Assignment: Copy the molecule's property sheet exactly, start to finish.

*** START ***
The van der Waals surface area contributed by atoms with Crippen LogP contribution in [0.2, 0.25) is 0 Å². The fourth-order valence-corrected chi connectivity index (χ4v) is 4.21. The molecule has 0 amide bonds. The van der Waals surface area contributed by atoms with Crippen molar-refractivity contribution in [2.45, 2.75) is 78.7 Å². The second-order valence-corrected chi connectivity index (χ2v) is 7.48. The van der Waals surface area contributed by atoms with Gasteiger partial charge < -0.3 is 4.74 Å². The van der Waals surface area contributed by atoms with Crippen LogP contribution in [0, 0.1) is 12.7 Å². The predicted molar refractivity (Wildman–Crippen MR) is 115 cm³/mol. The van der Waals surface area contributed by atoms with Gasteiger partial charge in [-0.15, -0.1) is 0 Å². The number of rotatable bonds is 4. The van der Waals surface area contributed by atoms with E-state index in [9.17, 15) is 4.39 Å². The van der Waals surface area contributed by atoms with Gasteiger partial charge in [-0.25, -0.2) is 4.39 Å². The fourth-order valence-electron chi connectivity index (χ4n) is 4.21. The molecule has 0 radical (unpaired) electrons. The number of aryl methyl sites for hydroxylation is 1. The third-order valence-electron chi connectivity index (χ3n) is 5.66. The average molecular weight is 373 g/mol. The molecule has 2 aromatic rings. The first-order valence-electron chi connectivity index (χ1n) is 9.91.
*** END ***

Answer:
The van der Waals surface area contributed by atoms with Crippen LogP contribution in [0.2, 0.25) is 0 Å². The fourth-order valence-corrected chi connectivity index (χ4v) is 4.21. The molecule has 0 amide bonds. The van der Waals surface area contributed by atoms with Crippen molar-refractivity contribution in [2.45, 2.75) is 78.7 Å². The second-order valence-corrected chi connectivity index (χ2v) is 7.48. The van der Waals surface area contributed by atoms with Gasteiger partial charge < -0.3 is 4.74 Å². The van der Waals surface area contributed by atoms with Crippen LogP contribution in [0, 0.1) is 12.7 Å². The predicted molar refractivity (Wildman–Crippen MR) is 115 cm³/mol. The van der Waals surface area contributed by atoms with Gasteiger partial charge in [-0.15, -0.1) is 0 Å². The number of rotatable bonds is 4. The van der Waals surface area contributed by atoms with E-state index in [9.17, 15) is 4.39 Å². The van der Waals surface area contributed by atoms with Gasteiger partial charge in [-0.25, -0.2) is 4.39 Å². The fourth-order valence-electron chi connectivity index (χ4n) is 4.21. The molecule has 0 radical (unpaired) electrons. The number of aryl methyl sites for hydroxylation is 1. The third-order valence-electron chi connectivity index (χ3n) is 5.66. The average molecular weight is 373 g/mol. The molecule has 2 aromatic rings. The first-order valence-electron chi connectivity index (χ1n) is 9.91.